• Updated

Site redirects are important to do especially when a new site is being published and the link structure of the site changes slightly. Proper redirects can prevent users from ending up with the wrong links to error pages that can still be found on search engines, for example. For example, Google often takes several updates before a new site structure is updated in search results.

To redirect your site, first select "Settings" from the top menu and then "Redirects"


You can also access the same view by selecting "search engine management" from the "settings" view and then going to the "redirections" tab.



The redirect view looks like this:


In the first field "Source", enter the address (path) from which to redirect. For example, "/ campaign" or ": //" if the language versions have their own domain. In other words, it is not necessary to specify the beginning of the address separately for the source address, because all outgoing addresses always come from the web address specified in the site settings (in this example, the web address is used)

In the second field "Type", 301 is selected by default, i.e. it is then a permanent redirect. You can also change the control to a different type:

  • 302 redirects can be used when, for example, a site is subjected to A / B testing for structure or design. In addition, redirects can be used when a page is refreshed and wanted to be visible to visitors.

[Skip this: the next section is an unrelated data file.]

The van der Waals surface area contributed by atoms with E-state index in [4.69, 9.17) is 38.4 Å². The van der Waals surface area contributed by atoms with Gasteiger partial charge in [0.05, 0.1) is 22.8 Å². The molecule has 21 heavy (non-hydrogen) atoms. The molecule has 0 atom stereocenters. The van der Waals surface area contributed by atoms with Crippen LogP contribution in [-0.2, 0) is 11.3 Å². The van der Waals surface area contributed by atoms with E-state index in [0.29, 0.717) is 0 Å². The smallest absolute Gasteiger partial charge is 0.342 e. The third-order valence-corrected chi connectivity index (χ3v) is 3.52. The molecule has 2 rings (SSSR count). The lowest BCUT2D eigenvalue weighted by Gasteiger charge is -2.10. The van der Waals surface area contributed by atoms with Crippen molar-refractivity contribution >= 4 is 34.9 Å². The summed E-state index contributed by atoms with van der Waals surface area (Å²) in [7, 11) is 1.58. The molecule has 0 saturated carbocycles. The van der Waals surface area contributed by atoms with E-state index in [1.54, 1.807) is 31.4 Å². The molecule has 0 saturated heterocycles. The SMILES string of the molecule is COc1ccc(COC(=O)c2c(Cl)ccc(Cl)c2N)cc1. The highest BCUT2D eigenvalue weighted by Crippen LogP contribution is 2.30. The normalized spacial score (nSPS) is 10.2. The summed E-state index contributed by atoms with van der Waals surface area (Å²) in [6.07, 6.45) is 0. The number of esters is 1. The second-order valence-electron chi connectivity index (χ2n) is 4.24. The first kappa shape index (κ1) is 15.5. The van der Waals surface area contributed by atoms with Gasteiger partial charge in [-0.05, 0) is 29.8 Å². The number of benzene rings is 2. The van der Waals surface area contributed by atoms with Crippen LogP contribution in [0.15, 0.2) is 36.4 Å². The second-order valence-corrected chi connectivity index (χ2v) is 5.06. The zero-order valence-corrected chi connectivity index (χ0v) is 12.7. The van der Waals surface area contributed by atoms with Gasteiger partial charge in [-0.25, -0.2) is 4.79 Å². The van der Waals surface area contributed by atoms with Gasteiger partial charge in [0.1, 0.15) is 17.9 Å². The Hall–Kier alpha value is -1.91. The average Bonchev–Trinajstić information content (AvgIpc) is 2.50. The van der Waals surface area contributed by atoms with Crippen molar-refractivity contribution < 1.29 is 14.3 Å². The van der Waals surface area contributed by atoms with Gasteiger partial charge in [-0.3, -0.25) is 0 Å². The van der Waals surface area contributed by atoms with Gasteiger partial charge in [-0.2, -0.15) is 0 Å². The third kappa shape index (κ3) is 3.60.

• The redirection 303 is originally intended to embody a control in which the original resource, i.e. the page, has been replaced with a completely different content. Also, 303 redirects are interpreted differently by Google than 301, and most SEOs recommend that you always use permanent 301 redirects for page redirects.
  • the control type can also be 307 which means temporary control (e.g. campaigns) which is not recommended for longer use.

The third field defines the "Target" to which the source address is directed. For example, the destination address should be in the format "/path/to_site.html" or "".

Note that control is disabled if the source address has an existing resource (i.e., a content page can already be found on the site with the same name)

Example 1.

The guide uses the address as the source of the old website, which is therefore directed to the new website at

Example 2.

The control can also be made to an external address, for example, ie directs the user to a completely external address

Example 3.

For example, when the link on the product page of an old site changes, the source is defined as which redirects to

Was this article helpful?

0 out of 0 found this helpful



Article is closed for comments.